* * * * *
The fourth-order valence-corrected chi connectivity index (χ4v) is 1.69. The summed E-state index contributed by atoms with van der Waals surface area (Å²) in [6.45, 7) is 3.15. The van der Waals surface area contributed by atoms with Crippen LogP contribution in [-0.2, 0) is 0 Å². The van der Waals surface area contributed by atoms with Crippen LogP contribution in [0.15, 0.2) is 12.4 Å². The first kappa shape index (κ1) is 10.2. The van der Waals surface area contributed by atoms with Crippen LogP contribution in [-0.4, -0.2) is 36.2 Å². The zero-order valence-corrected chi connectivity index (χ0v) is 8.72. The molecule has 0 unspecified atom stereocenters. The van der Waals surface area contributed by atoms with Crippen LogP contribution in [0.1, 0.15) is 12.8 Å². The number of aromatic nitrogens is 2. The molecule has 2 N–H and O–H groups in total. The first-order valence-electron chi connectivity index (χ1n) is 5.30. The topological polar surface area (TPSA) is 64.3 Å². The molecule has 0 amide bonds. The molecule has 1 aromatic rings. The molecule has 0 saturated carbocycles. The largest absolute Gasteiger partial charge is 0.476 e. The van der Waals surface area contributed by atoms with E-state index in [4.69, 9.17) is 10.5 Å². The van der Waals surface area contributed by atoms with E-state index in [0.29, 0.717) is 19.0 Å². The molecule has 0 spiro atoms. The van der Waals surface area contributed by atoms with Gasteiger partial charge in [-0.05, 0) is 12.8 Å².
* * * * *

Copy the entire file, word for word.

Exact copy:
The fourth-order valence-corrected chi connectivity index (χ4v) is 1.69. The summed E-state index contributed by atoms with van der Waals surface area (Å²) in [6.45, 7) is 3.15. The van der Waals surface area contributed by atoms with Crippen LogP contribution in [-0.2, 0) is 0 Å². The van der Waals surface area contributed by atoms with Crippen LogP contribution in [0.15, 0.2) is 12.4 Å². The first kappa shape index (κ1) is 10.2. The van der Waals surface area contributed by atoms with Crippen LogP contribution in [-0.4, -0.2) is 36.2 Å². The zero-order valence-corrected chi connectivity index (χ0v) is 8.72. The molecule has 0 unspecified atom stereocenters. The van der Waals surface area contributed by atoms with Crippen LogP contribution in [0.1, 0.15) is 12.8 Å². The number of aromatic nitrogens is 2. The molecule has 2 N–H and O–H groups in total. The first-order valence-electron chi connectivity index (χ1n) is 5.30. The topological polar surface area (TPSA) is 64.3 Å². The molecule has 0 amide bonds. The molecule has 1 aromatic rings. The molecule has 0 saturated carbocycles. The largest absolute Gasteiger partial charge is 0.476 e. The van der Waals surface area contributed by atoms with E-state index in [4.69, 9.17) is 10.5 Å². The van der Waals surface area contributed by atoms with E-state index in [0.29, 0.717) is 19.0 Å². The molecule has 0 spiro atoms. The van der Waals surface area contributed by atoms with Gasteiger partial charge in [-0.05, 0) is 12.8 Å².